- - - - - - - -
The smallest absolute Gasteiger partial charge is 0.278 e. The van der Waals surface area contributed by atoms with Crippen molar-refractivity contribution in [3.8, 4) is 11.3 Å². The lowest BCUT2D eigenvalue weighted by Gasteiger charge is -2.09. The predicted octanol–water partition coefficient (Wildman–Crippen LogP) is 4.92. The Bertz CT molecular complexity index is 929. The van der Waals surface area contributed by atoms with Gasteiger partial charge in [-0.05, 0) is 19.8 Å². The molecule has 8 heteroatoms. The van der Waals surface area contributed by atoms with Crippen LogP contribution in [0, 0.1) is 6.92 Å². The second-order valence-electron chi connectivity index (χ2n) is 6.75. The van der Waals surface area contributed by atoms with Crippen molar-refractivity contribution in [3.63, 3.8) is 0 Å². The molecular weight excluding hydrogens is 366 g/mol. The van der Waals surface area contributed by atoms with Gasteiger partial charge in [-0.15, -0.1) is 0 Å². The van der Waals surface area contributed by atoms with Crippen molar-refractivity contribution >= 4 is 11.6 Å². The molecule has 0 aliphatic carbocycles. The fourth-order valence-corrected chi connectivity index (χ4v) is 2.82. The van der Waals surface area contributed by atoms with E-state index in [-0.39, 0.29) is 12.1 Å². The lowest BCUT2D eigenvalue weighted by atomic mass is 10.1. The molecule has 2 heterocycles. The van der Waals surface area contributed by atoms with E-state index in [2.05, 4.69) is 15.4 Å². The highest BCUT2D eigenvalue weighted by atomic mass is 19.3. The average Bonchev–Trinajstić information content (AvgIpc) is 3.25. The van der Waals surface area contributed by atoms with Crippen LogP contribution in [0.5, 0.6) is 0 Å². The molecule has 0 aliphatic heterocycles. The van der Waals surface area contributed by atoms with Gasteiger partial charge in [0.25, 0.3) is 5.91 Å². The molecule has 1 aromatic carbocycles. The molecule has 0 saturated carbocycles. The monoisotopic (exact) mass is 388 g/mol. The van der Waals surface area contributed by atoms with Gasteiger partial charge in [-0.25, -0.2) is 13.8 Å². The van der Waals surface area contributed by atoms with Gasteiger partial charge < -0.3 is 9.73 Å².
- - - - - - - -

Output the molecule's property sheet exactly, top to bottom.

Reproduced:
The smallest absolute Gasteiger partial charge is 0.278 e. The van der Waals surface area contributed by atoms with Crippen molar-refractivity contribution in [3.8, 4) is 11.3 Å². The lowest BCUT2D eigenvalue weighted by Gasteiger charge is -2.09. The predicted octanol–water partition coefficient (Wildman–Crippen LogP) is 4.92. The Bertz CT molecular complexity index is 929. The van der Waals surface area contributed by atoms with Gasteiger partial charge in [-0.05, 0) is 19.8 Å². The molecule has 8 heteroatoms. The van der Waals surface area contributed by atoms with Crippen LogP contribution in [0, 0.1) is 6.92 Å². The second-order valence-electron chi connectivity index (χ2n) is 6.75. The van der Waals surface area contributed by atoms with Crippen molar-refractivity contribution in [3.63, 3.8) is 0 Å². The molecular weight excluding hydrogens is 366 g/mol. The van der Waals surface area contributed by atoms with Gasteiger partial charge in [-0.15, -0.1) is 0 Å². The van der Waals surface area contributed by atoms with Crippen molar-refractivity contribution >= 4 is 11.6 Å². The molecule has 0 aliphatic carbocycles. The fourth-order valence-corrected chi connectivity index (χ4v) is 2.82. The van der Waals surface area contributed by atoms with E-state index in [-0.39, 0.29) is 12.1 Å². The lowest BCUT2D eigenvalue weighted by atomic mass is 10.1. The molecule has 2 heterocycles. The van der Waals surface area contributed by atoms with E-state index in [2.05, 4.69) is 15.4 Å². The highest BCUT2D eigenvalue weighted by atomic mass is 19.3. The average Bonchev–Trinajstić information content (AvgIpc) is 3.25. The van der Waals surface area contributed by atoms with Crippen LogP contribution in [0.5, 0.6) is 0 Å². The molecule has 0 aliphatic heterocycles. The van der Waals surface area contributed by atoms with Gasteiger partial charge in [0.25, 0.3) is 5.91 Å². The molecule has 1 aromatic carbocycles. The molecule has 0 saturated carbocycles. The monoisotopic (exact) mass is 388 g/mol. The van der Waals surface area contributed by atoms with Gasteiger partial charge in [-0.25, -0.2) is 13.8 Å². The van der Waals surface area contributed by atoms with Gasteiger partial charge < -0.3 is 9.73 Å².